Both also see the app as a sales tool. While concrete countertops have some appeal with the do-it-yourself crowd, Baldoni says the Z-Counterform app is also a great option for professional installers.
“We’ve shown it to a lot of our distributors because they can use it in their showrooms to show people different options,” he says. “The same is true with professionals. They can go into a home and show the owners how different options will look in their own kitchens.”
Since Solomon Colors markets to professionals, its app is designed mainly as a sales tool for them, although homeowners — often at the suggestion of their contractors — are using it, as well.
“We were hoping that would happen,” says Szerletich. “If clients demo the app they can have some idea of what they want prior to a consultation. Instead of the contractor doing many samples or taking the customer to past job sites, it saves time and energy for the contractor while giving the end user a better experience.”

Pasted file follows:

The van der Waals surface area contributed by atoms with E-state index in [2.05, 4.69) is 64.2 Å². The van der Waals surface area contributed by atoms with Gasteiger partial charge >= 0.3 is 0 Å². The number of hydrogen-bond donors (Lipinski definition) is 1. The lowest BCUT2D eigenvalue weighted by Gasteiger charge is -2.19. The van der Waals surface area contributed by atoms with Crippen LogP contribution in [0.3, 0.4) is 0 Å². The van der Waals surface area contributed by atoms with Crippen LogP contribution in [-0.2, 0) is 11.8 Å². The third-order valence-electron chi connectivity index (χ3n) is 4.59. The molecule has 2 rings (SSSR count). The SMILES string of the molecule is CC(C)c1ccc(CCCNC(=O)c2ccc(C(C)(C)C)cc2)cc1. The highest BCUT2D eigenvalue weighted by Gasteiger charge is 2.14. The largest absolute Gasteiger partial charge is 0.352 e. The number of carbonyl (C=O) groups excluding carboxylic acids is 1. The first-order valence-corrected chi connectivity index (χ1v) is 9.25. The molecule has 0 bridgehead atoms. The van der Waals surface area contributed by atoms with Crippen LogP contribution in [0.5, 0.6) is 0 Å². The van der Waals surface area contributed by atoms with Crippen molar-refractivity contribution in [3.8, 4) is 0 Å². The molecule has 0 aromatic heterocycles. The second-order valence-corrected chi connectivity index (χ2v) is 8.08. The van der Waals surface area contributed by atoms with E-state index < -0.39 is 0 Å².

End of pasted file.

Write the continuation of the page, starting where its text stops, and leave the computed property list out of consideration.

What’s truly amazing about apps is that there are so many of them, and more coming out every day. Take the tape measure app, AR Measure, now in the final stages of development by New York-based Laan Labs.
Jason Laan says the idea of using a smartphone for measuring has been in the works for a long time. In fact, the company marketed one a few years ago based on the iPhone’s microphone and speaker being on the same side.
“It used a little sonar ping, but it really required markers or a more powerful computer,” he says. “Now, with Apple’s AR, we’ve solved some of the harder problems that lets the information process in real time.”
Not that the app isn’t still a work in progress. Laan expects to release an Apple ruler app this fall, with an Android version to follow. The initial version probably won’t be exactly accurate, but “it should be useful while still being in the high 90 percent range for accuracy.”
Achieving 100 percent accuracy is a future goal for the app, and Laan says he expects when it’s released the true 3-D measuring app should have some additional features. A price has not yet been set.
The real bottom line, Laan adds, is that people should expect the app market for the construction industry to continue to improve and grow, especially since more people are not only used to working with apps, but they regularly have their phones or tablets with them on the job site.
“Even tablets can do a lot,” he says. “We see this becoming more of a standard for them and for phones.”